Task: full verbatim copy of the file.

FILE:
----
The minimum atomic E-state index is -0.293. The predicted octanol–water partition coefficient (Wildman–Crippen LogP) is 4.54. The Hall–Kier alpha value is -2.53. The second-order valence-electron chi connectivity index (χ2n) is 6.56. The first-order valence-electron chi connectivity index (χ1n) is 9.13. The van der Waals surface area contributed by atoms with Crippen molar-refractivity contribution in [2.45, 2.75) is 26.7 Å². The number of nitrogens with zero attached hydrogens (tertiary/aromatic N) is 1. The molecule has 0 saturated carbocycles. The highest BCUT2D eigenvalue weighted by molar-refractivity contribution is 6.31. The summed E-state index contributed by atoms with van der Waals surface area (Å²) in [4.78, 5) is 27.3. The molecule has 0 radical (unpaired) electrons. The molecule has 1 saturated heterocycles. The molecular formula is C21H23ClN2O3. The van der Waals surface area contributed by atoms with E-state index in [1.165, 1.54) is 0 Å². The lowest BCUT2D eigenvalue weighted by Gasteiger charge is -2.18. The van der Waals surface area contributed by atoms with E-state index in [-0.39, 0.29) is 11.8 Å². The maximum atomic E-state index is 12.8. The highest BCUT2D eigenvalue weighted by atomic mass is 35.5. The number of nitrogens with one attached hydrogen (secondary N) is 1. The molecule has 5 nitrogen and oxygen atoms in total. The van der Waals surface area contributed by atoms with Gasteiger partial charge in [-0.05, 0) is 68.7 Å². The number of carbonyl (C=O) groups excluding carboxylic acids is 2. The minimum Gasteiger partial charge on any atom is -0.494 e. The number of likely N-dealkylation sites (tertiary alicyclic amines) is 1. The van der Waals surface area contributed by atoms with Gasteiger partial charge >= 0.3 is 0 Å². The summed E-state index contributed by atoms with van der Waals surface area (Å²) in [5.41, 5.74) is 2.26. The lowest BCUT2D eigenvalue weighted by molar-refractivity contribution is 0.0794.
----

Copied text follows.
The minimum atomic E-state index is -0.293. The predicted octanol–water partition coefficient (Wildman–Crippen LogP) is 4.54. The Hall–Kier alpha value is -2.53. The second-order valence-electron chi connectivity index (χ2n) is 6.56. The first-order valence-electron chi connectivity index (χ1n) is 9.13. The van der Waals surface area contributed by atoms with Crippen molar-refractivity contribution in [2.45, 2.75) is 26.7 Å². The number of nitrogens with zero attached hydrogens (tertiary/aromatic N) is 1. The molecule has 0 saturated carbocycles. The highest BCUT2D eigenvalue weighted by molar-refractivity contribution is 6.31. The summed E-state index contributed by atoms with van der Waals surface area (Å²) in [4.78, 5) is 27.3. The molecule has 0 radical (unpaired) electrons. The molecule has 1 saturated heterocycles. The molecular formula is C21H23ClN2O3. The van der Waals surface area contributed by atoms with E-state index in [1.165, 1.54) is 0 Å². The lowest BCUT2D eigenvalue weighted by Gasteiger charge is -2.18. The van der Waals surface area contributed by atoms with E-state index in [-0.39, 0.29) is 11.8 Å². The maximum atomic E-state index is 12.8. The highest BCUT2D eigenvalue weighted by atomic mass is 35.5. The number of nitrogens with one attached hydrogen (secondary N) is 1. The molecule has 5 nitrogen and oxygen atoms in total. The van der Waals surface area contributed by atoms with Gasteiger partial charge in [-0.05, 0) is 68.7 Å². The number of carbonyl (C=O) groups excluding carboxylic acids is 2. The minimum Gasteiger partial charge on any atom is -0.494 e. The number of likely N-dealkylation sites (tertiary alicyclic amines) is 1. The van der Waals surface area contributed by atoms with Gasteiger partial charge >= 0.3 is 0 Å². The summed E-state index contributed by atoms with van der Waals surface area (Å²) in [5.41, 5.74) is 2.26. The lowest BCUT2D eigenvalue weighted by molar-refractivity contribution is 0.0794.